photo of Scott Phillips holding a large snake in the Amazon rainforest of Brazil

Photo: Scott Phillips and his uncomfortable “close encounter” with a large snake in Brazil’s Amazon rainforest. Credit: from the author’s collection.

My father’s “wisdom” about snakes was imparted to me frequently back in the 1950s. Imagine my surprise when I found this 1906 Pennsylvania newspaper article that addressed my dad’s snake superstition.

Killing Lies about Snakes, Philadelphia Inquirer newspaper article 25 November 1906

Philadelphia Inquirer (Philadelphia, Pennsylvania), 25 November 1906, page 13

In this old newspaper article a zoologist debunks many of the myths regarding snakes, and there in the list at #12 is this: “It isn’t true that when snakes are killed their tails do not die until the sun goes down or until it thunders.” Good grief! If I had ever heard that “thunder” part I might still be in my old backyard waiting!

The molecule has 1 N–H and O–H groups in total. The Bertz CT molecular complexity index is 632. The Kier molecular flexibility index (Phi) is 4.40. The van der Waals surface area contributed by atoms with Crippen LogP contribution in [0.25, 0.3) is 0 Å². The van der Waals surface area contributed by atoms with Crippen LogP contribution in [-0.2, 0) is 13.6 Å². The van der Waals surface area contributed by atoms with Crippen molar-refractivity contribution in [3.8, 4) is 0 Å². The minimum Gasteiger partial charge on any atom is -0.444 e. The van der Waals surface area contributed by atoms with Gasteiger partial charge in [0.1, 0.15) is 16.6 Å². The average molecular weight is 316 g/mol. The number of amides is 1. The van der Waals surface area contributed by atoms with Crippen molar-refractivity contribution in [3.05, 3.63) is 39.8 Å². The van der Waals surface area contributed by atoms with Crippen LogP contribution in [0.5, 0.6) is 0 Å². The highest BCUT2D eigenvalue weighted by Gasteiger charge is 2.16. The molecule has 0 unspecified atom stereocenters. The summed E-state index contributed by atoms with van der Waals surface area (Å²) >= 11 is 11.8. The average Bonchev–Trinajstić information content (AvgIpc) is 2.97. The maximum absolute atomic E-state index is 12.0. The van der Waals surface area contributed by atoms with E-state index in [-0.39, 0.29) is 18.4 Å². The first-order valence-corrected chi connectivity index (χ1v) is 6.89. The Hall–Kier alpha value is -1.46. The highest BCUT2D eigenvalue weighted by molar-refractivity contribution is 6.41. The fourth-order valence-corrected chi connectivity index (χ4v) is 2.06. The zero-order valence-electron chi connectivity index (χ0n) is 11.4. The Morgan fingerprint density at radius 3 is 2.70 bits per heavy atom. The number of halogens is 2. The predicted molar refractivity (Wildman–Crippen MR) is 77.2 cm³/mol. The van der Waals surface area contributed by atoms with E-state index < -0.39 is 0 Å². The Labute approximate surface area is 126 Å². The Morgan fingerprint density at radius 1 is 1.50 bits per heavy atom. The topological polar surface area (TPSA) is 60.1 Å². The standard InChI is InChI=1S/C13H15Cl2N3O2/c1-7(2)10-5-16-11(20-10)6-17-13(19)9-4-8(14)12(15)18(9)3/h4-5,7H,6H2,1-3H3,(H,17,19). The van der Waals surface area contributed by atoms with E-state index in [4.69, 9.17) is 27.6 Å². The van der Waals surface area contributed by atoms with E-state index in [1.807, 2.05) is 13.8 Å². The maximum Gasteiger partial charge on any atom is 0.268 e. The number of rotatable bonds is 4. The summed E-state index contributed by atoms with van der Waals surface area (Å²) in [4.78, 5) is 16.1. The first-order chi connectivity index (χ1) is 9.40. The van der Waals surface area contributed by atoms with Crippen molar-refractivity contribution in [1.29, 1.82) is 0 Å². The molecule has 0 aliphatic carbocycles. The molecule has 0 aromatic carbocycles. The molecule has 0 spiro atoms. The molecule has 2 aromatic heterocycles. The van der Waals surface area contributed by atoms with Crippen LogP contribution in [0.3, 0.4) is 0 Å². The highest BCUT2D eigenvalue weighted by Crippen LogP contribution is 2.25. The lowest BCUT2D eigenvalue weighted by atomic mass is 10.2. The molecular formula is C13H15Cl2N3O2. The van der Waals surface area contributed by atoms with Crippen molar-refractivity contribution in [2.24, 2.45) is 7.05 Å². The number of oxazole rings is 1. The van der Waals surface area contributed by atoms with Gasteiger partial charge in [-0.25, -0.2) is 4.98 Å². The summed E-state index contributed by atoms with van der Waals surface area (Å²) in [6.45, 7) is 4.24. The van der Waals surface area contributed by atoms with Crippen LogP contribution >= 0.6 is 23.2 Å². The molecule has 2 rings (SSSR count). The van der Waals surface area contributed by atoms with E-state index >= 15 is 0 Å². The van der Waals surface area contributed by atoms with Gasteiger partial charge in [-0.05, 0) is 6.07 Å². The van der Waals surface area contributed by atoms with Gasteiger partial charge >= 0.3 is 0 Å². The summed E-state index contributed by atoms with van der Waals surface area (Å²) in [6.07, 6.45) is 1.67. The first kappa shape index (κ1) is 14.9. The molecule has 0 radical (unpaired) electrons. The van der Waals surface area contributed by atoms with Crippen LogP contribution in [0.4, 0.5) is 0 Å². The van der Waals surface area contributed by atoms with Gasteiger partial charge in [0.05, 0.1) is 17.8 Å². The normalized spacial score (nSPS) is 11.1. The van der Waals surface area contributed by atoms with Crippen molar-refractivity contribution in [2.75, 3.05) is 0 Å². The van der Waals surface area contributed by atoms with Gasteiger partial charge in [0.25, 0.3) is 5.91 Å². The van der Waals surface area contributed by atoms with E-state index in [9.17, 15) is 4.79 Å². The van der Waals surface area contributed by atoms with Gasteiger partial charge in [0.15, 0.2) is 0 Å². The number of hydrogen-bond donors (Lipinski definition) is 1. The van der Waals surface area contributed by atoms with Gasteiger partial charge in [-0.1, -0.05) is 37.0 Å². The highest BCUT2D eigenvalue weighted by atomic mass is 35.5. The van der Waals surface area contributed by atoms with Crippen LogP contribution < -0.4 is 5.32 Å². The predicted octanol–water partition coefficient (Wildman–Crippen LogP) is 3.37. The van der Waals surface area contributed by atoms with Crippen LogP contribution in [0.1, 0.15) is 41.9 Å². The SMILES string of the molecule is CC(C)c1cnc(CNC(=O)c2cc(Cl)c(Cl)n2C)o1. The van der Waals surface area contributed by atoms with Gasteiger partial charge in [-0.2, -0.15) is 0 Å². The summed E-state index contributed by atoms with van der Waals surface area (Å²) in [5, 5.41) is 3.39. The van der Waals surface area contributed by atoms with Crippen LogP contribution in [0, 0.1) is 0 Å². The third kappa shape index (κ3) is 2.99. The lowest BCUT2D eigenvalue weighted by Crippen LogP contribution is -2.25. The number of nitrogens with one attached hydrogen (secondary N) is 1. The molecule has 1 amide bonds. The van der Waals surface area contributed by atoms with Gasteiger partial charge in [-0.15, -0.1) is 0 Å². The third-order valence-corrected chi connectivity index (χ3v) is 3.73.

Open the Doors & Windows before Midnight on New Year’s Eve

I then recalled the first New Year’s Eve I celebrated when I was dating my future wife. Just before the stroke of midnight she began going around my parents’ home opening the windows and doors—during a Minnesota winter! As we all stood there shivering, watching our breath indoors, she explained her superstition that in order to have a good New Year, you needed to let the old air, spirits, year, etc., out and the new year in.

I married her anyway and then, 38 years later, I found this 1954 Washington newspaper article that gives instructions for doing exactly this. It was interesting for me to learn that my Italian wife had evidently picked up a Danish superstition, which we still follow.